passport regulated for foreign parts the afternoon of the day before
she started.

"But can you not remember in what direction the diligence was going?" I
asked, again and again.

"No, M'sieur--not in the least,"

"Nor the name of the town to which her place was taken?"

"I don't know that I ever heard it, M'sieur."

"But at least you must have seen the address on the portmanteau?"

"Not I, M'sieur--I never thought of looking at it."

"Did she say nothing to account for the suddenness of her departure?"

"Nothing at all."

"Nor about her return either. Madame Bouisse? Just think a
moment--surely she said something about when you might expect her
back again?"

"Nothing, M'sieur, except, by the way--"

"Except what?"

"_Dame_! only this--as she was just going to step into the diligence,
she turned back and shook hands with me--Mam'selle Hortense, proud as
she is, is never above shaking hands with me, I can tell you, M'sieur."

"No, no--I can well believe it. Pray, go on!"

"Well, M'sieur," she shakes hands with me, and she says, "Thank you,
good Madame Bouisse, for all your kindness to me.... Hear that, M'sieur,
'good Madame Bouisse,'--the dear child!"

"And then--?"

"Bah! how impatient you are! Well, then, she says (after thanking me,
you observe)--'I have paid you my rent, Madame Bouisse, up to the end of
the present month, and if, when the time has expired, I have neither
written nor returned, consider me still as your tenant. If, however, I
do not come back at all, I will let you know further respecting the care
of my books and other property."

If she did not come back at all! Oh, Heaven! I had never contemplated
such a possibility. I left Madame Bouisse without another word, and
going up to my own rooms, flung myself upon my bed, as if I were

All that night, all the next day, those words haunted me. They seemed to
have burned themselves into my brain in letters of fire. Dreaming, I
woke up with them upon my lips; reading, they started out upon me from
the page. "If I never come back at all!"

At last, when the fifth day came round--the fifth day of the third week
of her absence--I became so languid and desponding that I lost all power
of application.

Even Dr. Cheron noticed it, and calling me in the afternoon to his
private room, said:--

"Basil Arbuthnot, you look ill. Are you working too hard?"

"I don't think so, sir."

"Humph! Are you out much at night?"

"Out, sir?"

"Yes--don't echo my words--do you go into society: frequent balls,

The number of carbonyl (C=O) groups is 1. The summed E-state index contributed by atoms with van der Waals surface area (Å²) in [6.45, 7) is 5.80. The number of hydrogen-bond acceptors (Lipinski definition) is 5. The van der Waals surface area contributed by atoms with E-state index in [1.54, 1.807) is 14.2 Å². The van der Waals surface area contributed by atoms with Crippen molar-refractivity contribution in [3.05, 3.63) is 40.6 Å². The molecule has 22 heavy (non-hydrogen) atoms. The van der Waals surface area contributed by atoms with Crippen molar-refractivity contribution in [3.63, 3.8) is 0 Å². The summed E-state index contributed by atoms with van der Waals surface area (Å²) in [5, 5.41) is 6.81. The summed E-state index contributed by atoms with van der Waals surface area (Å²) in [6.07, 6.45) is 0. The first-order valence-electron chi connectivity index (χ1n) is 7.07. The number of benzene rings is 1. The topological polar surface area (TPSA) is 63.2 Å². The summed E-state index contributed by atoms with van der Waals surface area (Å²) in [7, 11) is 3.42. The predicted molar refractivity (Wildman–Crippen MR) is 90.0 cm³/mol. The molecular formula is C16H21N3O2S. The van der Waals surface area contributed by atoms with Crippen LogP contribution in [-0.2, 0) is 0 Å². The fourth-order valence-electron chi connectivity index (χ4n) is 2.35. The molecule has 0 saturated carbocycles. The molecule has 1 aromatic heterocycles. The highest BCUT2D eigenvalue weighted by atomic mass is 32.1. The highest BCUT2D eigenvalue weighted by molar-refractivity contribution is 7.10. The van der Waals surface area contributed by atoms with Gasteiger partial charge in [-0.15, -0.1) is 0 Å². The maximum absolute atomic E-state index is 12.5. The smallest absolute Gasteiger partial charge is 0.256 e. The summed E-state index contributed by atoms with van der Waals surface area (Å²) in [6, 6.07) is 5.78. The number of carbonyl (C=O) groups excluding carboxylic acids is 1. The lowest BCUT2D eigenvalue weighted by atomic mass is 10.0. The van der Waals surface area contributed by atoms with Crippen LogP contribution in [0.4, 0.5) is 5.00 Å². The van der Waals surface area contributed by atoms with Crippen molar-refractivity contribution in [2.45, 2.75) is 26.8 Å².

theatres, and so forth?"

"I have not done so, sir, for several months past."

"What is it, then? Do you read late?"

"Really, sir, I hardly know--up to about one or two o'clock; on the
average, I believe."

"Let me feel your pulse."

I put out my wrist, and he held it for some seconds, looking keenly at
me all the time.

"Got anything on your mind?" he asked, after he had dropped it again.
"Want money, eh?"

"No, sir, thank you."


"Not in the least."

"Hah! want amusement. Can't work perpetually--not reasonable to suppose
it. There, _mon garcon_," (taking a folded paper from his pocket-book)
"there's a prescription for you. Make the most of it."

It was a stall-ticket for the opera. Too restless and unhappy to reject
any chance of relief, however temporary, I accepted it, and went.

I had not been to a theatre since that night with Josephine, nor to the
Italian Opera since I used to go with Madame de Marignan. As I went in
listlessly and took my place, the lights, the noise, the multitude of
faces, confused and dazzled me. Presently the curtain rose, and the
piece began. The opera was _I Capuletti_. I do not remember who the
singers were, I am not sure that I ever knew. To me they were Romeo and
Juliet, and I was a dweller in Verona. The story, the music, the
scenery, took a vivid hold upon my imagination. From the moment the
curtain rose, I saw only the stage, and, except that I in some sort
established a dim comparison between Romeo's sorrows and my own
disquietude of mind, I seemed to lose all recollection of time and
place, and almost of my own identity.

It seemed quite natural that that ill-fated pair of lovers should go
through life, love, wed, and die singing. And why not? Are they not airy
nothings, "born of romance, cradled in poetry, thinking other thoughts,
and doing other deeds than ours?" As they live in poetry, so may they
not with perfect fitness speak in song?

I went home in a dream, with the melodies ringing in my ears and the
story lying heavy at my heart. I passed upstairs in the dark, went over
to the window, and saw, oh joy! the light--the dear, familiar, welcome,
blessed light, streaming forth, as of old, from Hortense's